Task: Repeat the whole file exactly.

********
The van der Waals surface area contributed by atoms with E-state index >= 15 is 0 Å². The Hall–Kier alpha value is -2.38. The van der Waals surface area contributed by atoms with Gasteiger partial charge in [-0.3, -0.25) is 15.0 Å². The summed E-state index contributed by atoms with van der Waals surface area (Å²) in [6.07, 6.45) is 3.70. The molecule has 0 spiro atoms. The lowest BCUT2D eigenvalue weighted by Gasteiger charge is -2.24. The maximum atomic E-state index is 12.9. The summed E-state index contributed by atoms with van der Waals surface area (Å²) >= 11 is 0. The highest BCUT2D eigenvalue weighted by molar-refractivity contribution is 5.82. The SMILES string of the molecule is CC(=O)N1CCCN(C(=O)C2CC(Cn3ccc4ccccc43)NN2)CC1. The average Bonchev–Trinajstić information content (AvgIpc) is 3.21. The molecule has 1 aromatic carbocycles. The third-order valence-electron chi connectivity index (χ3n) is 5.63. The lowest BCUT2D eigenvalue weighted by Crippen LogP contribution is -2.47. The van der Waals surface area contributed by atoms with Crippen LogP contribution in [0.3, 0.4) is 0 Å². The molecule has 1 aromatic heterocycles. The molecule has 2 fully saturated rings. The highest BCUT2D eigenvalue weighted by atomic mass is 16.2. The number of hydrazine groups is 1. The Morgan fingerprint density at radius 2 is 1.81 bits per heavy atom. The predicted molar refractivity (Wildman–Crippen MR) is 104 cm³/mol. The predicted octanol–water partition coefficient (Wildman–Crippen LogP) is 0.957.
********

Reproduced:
The van der Waals surface area contributed by atoms with E-state index >= 15 is 0 Å². The Hall–Kier alpha value is -2.38. The van der Waals surface area contributed by atoms with Gasteiger partial charge in [-0.3, -0.25) is 15.0 Å². The summed E-state index contributed by atoms with van der Waals surface area (Å²) in [6.07, 6.45) is 3.70. The molecule has 0 spiro atoms. The lowest BCUT2D eigenvalue weighted by Gasteiger charge is -2.24. The maximum atomic E-state index is 12.9. The summed E-state index contributed by atoms with van der Waals surface area (Å²) >= 11 is 0. The highest BCUT2D eigenvalue weighted by molar-refractivity contribution is 5.82. The SMILES string of the molecule is CC(=O)N1CCCN(C(=O)C2CC(Cn3ccc4ccccc43)NN2)CC1. The average Bonchev–Trinajstić information content (AvgIpc) is 3.21. The molecule has 1 aromatic carbocycles. The third-order valence-electron chi connectivity index (χ3n) is 5.63. The lowest BCUT2D eigenvalue weighted by Crippen LogP contribution is -2.47. The van der Waals surface area contributed by atoms with Crippen LogP contribution in [0.3, 0.4) is 0 Å². The molecule has 1 aromatic heterocycles. The molecule has 2 fully saturated rings. The highest BCUT2D eigenvalue weighted by atomic mass is 16.2. The number of hydrazine groups is 1. The Morgan fingerprint density at radius 2 is 1.81 bits per heavy atom. The predicted molar refractivity (Wildman–Crippen MR) is 104 cm³/mol. The predicted octanol–water partition coefficient (Wildman–Crippen LogP) is 0.957.